Alternative Dining in Kalamaja
Kalamaja (Fish house) is a historic suburb filled with wooden houses and old factories. From the 14th century, Kalamaja served as Tallinn’s main fishing port and was home to fishermen and fishmongers. When the railroad connected Tallinn with St. Petersburg in 1870, many factories opened.
Kalamaja has seen a revival over the last few years as artists and other bohemian types moved in for the large spaces and cheap rent. Restaurants and cafés began to open; Kalamaja is home to some of Tallinn’s most interesting cafes and restaurants. What better way to be come acquainted with the city than to do as the locals do.
F-hoone was one of the first restaurants to open in Kalamaja. Located in the Telliskivi complex, this large restaurant is built into an old factory and often houses events and special evenings. The menu offers simple dishes in large portions. Both vegetarians and meat eaters will be pleased. Prices are reasonable, almost half of those you find in the Old Town. Try one of the daily specials, which you can familiarise yourself with on Facebook.
The two-level restaurant is located in an old railway depot. The interior is simple, keeping with the industrial look of the building. Daily specials and desserts are written in chalk behind the bar. We tried the Kukeke burger and we were not disappointed. Generously topped with marinated beetroot and onion, and served with a side of fries, you certainly will not go hungry. Telliskivi 57, Tallinn
■ REVAL CAFÉ
Across the street, Tallinn’s café chain Reval has opened their latest location. The menu offers full meals, and the display is filled with appetising cakes and pastries. Try the housemade dumplings or the chicken fillet with borscht salad and mint yogurt sauce. Telliskivi 60A, Tallinn
■ KOHVIK SESOON
We just can’t stop hearing enough great things about this addition to the Kalamaja restaurant scene. Daily lunch specials (soup, main, dessert) going for under 10€ fill you up without emptying your wallet. Menu items are also fairly priced, and portions are generous. The menu changes seasonally, hence the name. The winter menu features such hearty favourites as mustard flavoured pork, served with sour cabbage and lingonberry-pumpkin salad, and oven-baked Brie. And vegetarians will certainly enjoy the sweet potato and feta gratin. Niine 11, Tallinn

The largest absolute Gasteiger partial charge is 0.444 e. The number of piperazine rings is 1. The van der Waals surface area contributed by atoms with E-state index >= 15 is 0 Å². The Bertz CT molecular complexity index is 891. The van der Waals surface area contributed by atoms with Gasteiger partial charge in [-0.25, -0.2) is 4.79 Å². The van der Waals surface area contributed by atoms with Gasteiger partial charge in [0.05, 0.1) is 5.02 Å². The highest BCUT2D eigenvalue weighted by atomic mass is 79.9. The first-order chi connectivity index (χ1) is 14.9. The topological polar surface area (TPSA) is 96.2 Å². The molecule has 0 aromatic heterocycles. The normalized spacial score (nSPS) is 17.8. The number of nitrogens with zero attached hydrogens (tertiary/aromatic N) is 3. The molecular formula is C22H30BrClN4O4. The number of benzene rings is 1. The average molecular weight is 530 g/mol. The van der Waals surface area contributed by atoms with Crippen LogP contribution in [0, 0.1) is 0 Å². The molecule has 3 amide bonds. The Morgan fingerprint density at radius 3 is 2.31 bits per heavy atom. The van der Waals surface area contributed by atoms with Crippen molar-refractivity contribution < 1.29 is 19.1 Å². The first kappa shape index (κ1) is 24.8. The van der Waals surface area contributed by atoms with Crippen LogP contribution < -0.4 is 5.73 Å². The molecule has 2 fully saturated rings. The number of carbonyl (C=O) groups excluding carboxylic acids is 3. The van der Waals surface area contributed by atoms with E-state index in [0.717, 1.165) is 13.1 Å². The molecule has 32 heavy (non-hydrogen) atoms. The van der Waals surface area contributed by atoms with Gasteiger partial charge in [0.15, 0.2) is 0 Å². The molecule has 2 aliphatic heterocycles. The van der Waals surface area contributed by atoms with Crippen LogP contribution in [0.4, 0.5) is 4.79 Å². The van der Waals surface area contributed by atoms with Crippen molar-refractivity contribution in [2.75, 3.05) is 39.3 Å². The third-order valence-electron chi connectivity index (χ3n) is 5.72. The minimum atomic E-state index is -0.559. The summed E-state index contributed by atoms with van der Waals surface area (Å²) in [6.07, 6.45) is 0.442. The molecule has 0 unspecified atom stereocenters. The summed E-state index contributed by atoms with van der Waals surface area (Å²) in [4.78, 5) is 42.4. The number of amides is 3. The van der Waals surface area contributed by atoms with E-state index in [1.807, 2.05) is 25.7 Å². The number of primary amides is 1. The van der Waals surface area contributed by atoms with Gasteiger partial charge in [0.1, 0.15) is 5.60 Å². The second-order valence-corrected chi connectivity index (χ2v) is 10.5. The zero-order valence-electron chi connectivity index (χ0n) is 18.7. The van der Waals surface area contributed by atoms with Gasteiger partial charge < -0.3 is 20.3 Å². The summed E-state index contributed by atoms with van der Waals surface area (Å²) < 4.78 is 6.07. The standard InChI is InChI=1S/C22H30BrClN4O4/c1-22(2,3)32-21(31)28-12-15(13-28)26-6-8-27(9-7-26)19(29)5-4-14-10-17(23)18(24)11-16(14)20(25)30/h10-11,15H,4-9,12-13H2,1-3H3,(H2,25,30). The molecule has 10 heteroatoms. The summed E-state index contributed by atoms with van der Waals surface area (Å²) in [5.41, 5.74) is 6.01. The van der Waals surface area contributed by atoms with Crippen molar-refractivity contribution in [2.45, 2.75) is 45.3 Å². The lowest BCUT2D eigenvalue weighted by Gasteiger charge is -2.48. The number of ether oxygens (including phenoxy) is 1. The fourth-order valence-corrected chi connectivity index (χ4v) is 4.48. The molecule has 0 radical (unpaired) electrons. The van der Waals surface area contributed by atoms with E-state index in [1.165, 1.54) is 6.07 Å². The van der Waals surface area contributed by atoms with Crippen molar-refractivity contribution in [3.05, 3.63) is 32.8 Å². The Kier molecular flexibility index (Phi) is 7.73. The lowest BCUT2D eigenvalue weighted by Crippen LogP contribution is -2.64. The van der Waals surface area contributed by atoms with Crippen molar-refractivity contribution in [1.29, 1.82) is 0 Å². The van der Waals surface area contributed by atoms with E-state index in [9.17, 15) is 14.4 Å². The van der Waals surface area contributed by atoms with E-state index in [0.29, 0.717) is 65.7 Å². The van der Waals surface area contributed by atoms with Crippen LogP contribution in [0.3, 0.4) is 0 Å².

Pokaal is a wine bar located in the Telliskivi complex, serving snacks and appetisers, and wine, of course! DJs can be heard spinning on the weekends. A great place to spend an evening! Telliskivi 60a, Tallinn
Kalamaja is not all hipsters and bistros; some of the original bars of the neighbourhood are still running, where you can meet interesting characters and enjoy cheap vodka.
■ KOLM LÕVI
When dodgy neighbourhoods undergo gentrification, some of the original businesses remain. Kolm Lõvi, or Three Lions is the perfect example of this. Their new Facebook page boasts “all sorts of alcohol, beer on tap, food, kara- oke, and striptease.” Expect low prices, 80s and 90s music, and a great travel story to tell your friends back home. Kopli 14, Tallinn
■ PUDEL Also located in the Telliskivi complex, Pudel concentrates solely on bringing us some of the finest drinks from around the world.
■ LEILA BAAR
Leila Baar is certainly a man’s bar, not only because I was the only woman in the place, but also because this bar is all about meat and beer. Do not let the exterior fool you; if you would like some With a beer list that puts most bars to shame every customer should be able to find at least one beer that will appeal to their tastes.really good and cheap sashlik (meat on a skewer), this is the place to come. Peer into the kitchen and watch the cook prepare everything while you wait. Their homemade dumplings were also delicious. Kopli 4, Tallinn
If cheap beer is not enough, then what about cheap beer and sauna? Piramida advertises as being one of the cheapest bars in Estonia, with all kinds of drinks, great food, including homemade dumplings (arguably the best food with beer or vodka), and swimming pool with a sauna, TV, and as any good Estonian bar would have, free Wi-Fi. Tööstuse 13, Tallinn
TEXT KRISTINA LUPP, PHOTOS: ANDREI CHERTKOV